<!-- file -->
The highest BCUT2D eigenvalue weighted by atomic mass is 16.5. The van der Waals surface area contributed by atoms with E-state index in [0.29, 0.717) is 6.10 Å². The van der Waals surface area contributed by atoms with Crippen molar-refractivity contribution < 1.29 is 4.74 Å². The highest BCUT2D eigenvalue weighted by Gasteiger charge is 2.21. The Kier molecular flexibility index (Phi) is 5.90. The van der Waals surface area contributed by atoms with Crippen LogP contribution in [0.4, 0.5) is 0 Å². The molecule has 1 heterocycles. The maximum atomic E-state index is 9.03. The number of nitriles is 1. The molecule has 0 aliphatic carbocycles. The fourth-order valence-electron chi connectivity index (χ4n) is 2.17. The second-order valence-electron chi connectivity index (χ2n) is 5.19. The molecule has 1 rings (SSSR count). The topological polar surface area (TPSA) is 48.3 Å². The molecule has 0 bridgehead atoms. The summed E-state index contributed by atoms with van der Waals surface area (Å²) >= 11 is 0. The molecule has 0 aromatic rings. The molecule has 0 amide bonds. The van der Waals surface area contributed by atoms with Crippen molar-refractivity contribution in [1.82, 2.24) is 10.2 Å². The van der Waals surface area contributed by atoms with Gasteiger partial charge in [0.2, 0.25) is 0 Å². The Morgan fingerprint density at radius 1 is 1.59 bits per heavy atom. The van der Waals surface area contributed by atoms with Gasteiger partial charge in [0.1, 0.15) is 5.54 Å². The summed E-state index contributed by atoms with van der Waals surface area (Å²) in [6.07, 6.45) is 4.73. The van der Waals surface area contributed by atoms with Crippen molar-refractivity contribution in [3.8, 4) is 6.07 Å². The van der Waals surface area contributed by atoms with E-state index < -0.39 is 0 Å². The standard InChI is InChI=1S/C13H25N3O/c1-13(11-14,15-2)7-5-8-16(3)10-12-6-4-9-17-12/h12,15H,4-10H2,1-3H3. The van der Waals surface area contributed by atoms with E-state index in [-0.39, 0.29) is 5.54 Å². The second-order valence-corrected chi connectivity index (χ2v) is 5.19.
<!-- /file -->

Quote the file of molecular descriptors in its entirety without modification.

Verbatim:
The highest BCUT2D eigenvalue weighted by atomic mass is 16.5. The van der Waals surface area contributed by atoms with E-state index in [0.29, 0.717) is 6.10 Å². The van der Waals surface area contributed by atoms with Crippen molar-refractivity contribution < 1.29 is 4.74 Å². The highest BCUT2D eigenvalue weighted by Gasteiger charge is 2.21. The Kier molecular flexibility index (Phi) is 5.90. The van der Waals surface area contributed by atoms with Crippen LogP contribution in [0.4, 0.5) is 0 Å². The molecule has 1 heterocycles. The maximum atomic E-state index is 9.03. The number of nitriles is 1. The molecule has 0 aliphatic carbocycles. The fourth-order valence-electron chi connectivity index (χ4n) is 2.17. The second-order valence-electron chi connectivity index (χ2n) is 5.19. The molecule has 1 rings (SSSR count). The topological polar surface area (TPSA) is 48.3 Å². The molecule has 0 bridgehead atoms. The summed E-state index contributed by atoms with van der Waals surface area (Å²) >= 11 is 0. The molecule has 0 aromatic rings. The molecule has 0 amide bonds. The van der Waals surface area contributed by atoms with Crippen molar-refractivity contribution in [1.82, 2.24) is 10.2 Å². The van der Waals surface area contributed by atoms with Gasteiger partial charge in [0.2, 0.25) is 0 Å². The Morgan fingerprint density at radius 1 is 1.59 bits per heavy atom. The van der Waals surface area contributed by atoms with Gasteiger partial charge in [0.1, 0.15) is 5.54 Å². The summed E-state index contributed by atoms with van der Waals surface area (Å²) in [6.07, 6.45) is 4.73. The van der Waals surface area contributed by atoms with Crippen molar-refractivity contribution in [3.8, 4) is 6.07 Å². The van der Waals surface area contributed by atoms with E-state index < -0.39 is 0 Å². The standard InChI is InChI=1S/C13H25N3O/c1-13(11-14,15-2)7-5-8-16(3)10-12-6-4-9-17-12/h12,15H,4-10H2,1-3H3. The van der Waals surface area contributed by atoms with E-state index in [-0.39, 0.29) is 5.54 Å². The second-order valence-corrected chi connectivity index (χ2v) is 5.19.